10 Broadneck Teachers Receive National Board Certification

The certification is the highest teaching credential given to educators in the country.

Among the 45 educators at Anne Arundel County Public Schools (AACPS) who recently attained the prestigious National Board Certification—the highest teaching credential given to educators in the country—10 were from Broadneck-area schools.

More than 6,200 teachers nationwide earned the honor, and Anne Arundel County’s 45-member class put it seventh in the nation among school systems with certification recipients, according to an AACPS release.

Below is a list of the Broadneck-area educators who earned the honor and where they teach:

  • Meredith Wallace Claborn, Broadneck Elementary School
  • Jill DelViscio, Broadneck High School
  • Shavaun Hawkins, Windsor Farm Elementary School
  • Catherine Hayo, Arnold Elementary School
  • Tammy Lien-Dronberger, Broadneck High School
  • Holly Ann McDermott, Severn River Middle School
  • Heather Pfaff, Arnold Elementary School
  • Molly Sause, Severn River Middle School (renewal)
  • Maureen Thomas, Broadneck High School
  • Elizabeth Miller Werner, Cape St. Claire Elementary School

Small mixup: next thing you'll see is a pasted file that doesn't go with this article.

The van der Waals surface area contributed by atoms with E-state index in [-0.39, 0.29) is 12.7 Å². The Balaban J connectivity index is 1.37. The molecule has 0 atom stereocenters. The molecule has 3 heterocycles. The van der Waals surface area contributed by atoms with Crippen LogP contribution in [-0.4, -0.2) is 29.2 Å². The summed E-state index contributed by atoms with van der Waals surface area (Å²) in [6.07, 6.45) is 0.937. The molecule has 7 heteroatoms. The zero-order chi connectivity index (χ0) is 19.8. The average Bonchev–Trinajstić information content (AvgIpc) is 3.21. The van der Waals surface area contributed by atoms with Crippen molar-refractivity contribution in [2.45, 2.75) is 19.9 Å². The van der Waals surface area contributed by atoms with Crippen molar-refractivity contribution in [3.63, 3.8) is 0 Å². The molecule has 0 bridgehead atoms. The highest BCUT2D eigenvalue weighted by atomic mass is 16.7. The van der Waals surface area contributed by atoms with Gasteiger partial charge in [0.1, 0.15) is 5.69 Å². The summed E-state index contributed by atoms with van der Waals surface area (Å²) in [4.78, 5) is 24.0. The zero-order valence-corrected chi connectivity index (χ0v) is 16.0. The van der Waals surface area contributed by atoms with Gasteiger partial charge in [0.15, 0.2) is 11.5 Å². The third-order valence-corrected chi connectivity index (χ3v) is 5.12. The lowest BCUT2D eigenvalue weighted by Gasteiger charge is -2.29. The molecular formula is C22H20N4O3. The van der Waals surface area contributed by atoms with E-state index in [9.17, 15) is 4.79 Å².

Approximately five percent of all AACPS educators earn the certification, and with the 45 new additions, the county’s grand total reached 355 for 2012, according to the release. Additionally, four members of the 2012 class of recipients earned the certification for their second time—renewing the original honor after 10 years.

“I continue to be incredibly impressed by these teachers who go above and beyond to better themselves and their instructional practices,” said AACPS Superintendent Kevin Maxwell. “Their dedication and passion to be the best helps every child in their classroom and beyond, because it also benefits other teachers in our schools.”

The national average for National Board Certified teachers in county school systems is about three percent, putting Anne Arundel’s five percent total above many districts throughout the nation, and second overall in the state of Maryland.



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